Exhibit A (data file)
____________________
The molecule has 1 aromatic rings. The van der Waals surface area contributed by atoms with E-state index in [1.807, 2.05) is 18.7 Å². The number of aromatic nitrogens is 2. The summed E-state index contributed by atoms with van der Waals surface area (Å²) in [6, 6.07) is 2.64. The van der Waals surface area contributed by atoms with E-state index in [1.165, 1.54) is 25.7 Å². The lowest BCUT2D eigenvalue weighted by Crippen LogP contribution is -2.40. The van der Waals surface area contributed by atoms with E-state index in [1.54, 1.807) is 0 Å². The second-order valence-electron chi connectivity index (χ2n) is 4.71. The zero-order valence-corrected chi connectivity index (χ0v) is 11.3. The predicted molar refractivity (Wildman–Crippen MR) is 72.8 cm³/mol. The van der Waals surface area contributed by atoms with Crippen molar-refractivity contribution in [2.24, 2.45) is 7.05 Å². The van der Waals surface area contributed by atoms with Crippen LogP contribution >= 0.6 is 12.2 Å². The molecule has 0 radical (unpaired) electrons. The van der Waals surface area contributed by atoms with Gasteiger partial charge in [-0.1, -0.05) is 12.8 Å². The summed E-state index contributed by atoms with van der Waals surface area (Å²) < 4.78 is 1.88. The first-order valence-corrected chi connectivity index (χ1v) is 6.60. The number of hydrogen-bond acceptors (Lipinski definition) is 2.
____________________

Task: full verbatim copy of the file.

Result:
The molecule has 1 aromatic rings. The van der Waals surface area contributed by atoms with E-state index in [1.807, 2.05) is 18.7 Å². The number of aromatic nitrogens is 2. The summed E-state index contributed by atoms with van der Waals surface area (Å²) in [6, 6.07) is 2.64. The van der Waals surface area contributed by atoms with E-state index in [1.165, 1.54) is 25.7 Å². The lowest BCUT2D eigenvalue weighted by Crippen LogP contribution is -2.40. The van der Waals surface area contributed by atoms with E-state index in [1.54, 1.807) is 0 Å². The second-order valence-electron chi connectivity index (χ2n) is 4.71. The zero-order valence-corrected chi connectivity index (χ0v) is 11.3. The predicted molar refractivity (Wildman–Crippen MR) is 72.8 cm³/mol. The van der Waals surface area contributed by atoms with Crippen molar-refractivity contribution in [2.24, 2.45) is 7.05 Å². The van der Waals surface area contributed by atoms with Crippen LogP contribution >= 0.6 is 12.2 Å². The molecule has 0 radical (unpaired) electrons. The van der Waals surface area contributed by atoms with Gasteiger partial charge in [-0.1, -0.05) is 12.8 Å². The summed E-state index contributed by atoms with van der Waals surface area (Å²) < 4.78 is 1.88. The first-order valence-corrected chi connectivity index (χ1v) is 6.60. The number of hydrogen-bond acceptors (Lipinski definition) is 2.